Given its transient nature, this group is not covered by BC Stats. But when included, Mr. Pavlov found Metro Vancouver’s population grew by 44,329 per year over the past decade – 34% higher than reported by BC Stats.
Another less-mentioned source of demand is the growing flow of tourists and short-term visitors using services such as AirBnB. Last year saw a record number of 10.3 million tourists --- four times Metro Vancouver’s population. While most stayed in hotels, a not-insignificant number chose less conventional commercial accommodation that otherwise might have been occupied by local residents.
At its annual conference last month, the Union of BC Municipalities (UBCM) focused on the threat of foreign demand and speculation – while absolving its members of the responsibility for increasing housing supply.
This debate is taking place while the provincial government defends the foreign-buyer tax in court. Should the government lose, it will almost certainly trigger an expensive class action lawsuit. Foreign buyers could be in line for refunds totalling hundreds of millions – money the provincial government has already collected and likely spent.
“Why can’t BC?”
Other countries impose taxes on foreign buyers, including two of the world’s freest market economies, Singapore and Hong Kong. Why can’t BC?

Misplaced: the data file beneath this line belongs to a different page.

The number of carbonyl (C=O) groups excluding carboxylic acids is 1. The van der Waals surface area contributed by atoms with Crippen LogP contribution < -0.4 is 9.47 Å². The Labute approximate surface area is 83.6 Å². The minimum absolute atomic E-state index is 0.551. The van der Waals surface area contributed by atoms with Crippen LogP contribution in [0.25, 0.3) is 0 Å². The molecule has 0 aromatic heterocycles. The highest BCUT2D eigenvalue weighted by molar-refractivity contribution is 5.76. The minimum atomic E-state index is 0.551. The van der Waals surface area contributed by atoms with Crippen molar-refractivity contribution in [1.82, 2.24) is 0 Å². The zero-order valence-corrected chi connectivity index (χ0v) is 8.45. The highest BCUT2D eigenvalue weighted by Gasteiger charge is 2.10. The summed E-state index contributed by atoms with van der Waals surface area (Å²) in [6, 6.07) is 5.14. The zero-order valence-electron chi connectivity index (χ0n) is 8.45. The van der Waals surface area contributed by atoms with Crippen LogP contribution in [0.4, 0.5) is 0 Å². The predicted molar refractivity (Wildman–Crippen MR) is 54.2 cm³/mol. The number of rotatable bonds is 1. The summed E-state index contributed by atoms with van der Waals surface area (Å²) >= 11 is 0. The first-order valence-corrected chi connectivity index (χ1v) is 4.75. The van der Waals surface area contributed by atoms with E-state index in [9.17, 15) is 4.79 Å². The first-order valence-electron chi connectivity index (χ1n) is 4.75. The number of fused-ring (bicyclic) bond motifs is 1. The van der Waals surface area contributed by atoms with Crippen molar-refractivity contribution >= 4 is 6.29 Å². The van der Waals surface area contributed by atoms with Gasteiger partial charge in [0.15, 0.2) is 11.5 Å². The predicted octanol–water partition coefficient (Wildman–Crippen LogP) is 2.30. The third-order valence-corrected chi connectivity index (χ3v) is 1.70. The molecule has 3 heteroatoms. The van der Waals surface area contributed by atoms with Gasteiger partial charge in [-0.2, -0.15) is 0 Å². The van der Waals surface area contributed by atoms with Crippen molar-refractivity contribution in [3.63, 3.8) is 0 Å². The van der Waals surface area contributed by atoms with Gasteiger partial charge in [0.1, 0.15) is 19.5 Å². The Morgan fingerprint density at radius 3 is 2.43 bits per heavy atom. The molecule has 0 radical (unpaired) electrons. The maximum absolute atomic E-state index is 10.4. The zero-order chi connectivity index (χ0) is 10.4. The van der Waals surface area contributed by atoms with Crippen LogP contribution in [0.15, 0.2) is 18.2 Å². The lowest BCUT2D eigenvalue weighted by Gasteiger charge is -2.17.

The difference lies in implementation.
In 2016, Mr. Eby expressed sympathy for foreign buyers snared by the new tax. He slammed the BC Liberal government for not granting a grandfather clause. But when in government, the NDP not only turned its back on affected buyers, but raised the tax to 20%, and expanded its scope.
These decisions underline an angry message that all foreigners --- not just rich criminal elements, but many who intend to stay and work in Metro Vancouver --- are the main cause of the region’s rising housing costs.
Possibly, the biggest unintended consequence is the loss of confidence and trust. The government’s most potent solution for making affordable homes consists largely of imposing taxes on a small pool of foreign buyers. There is much less interest in finding ways to grow the economy and create wealth.
Instead, the public is being asked to consider “solutions” like Mr. Weaver’s call for a complete ban on foreign buyers of BC’s real estate.
The parochialism set by the NDP and Greens is leading the province further down the path of populism, and away from discussing new ways to engage the world and tap global capital – instead of fighting it – to meet BC’s housing needs.
A new generation of well-educated politicians and activists of diverse background, including new immigrants, is becoming BC’s new nativists in a strange war to keep money from coming into the province.
Jing Li’s lawsuit could have been prevented if Mr. Eby followed his own advice, and grandfathered the tax. Instead, the province now faces a possibly protracted and costly fight while stirring up resentment.
No matter how the courts decide, there will be no winners.
Ng Weng Hoong is a veteran reporter with over 30 years of experience covering the energy industry mostly in Asia. These days, Ng watches the world from his Vancouver apartment. His focus is increasingly on China, its impact on the Chinese diaspora, and the complex relationships that they have with each other and other countries.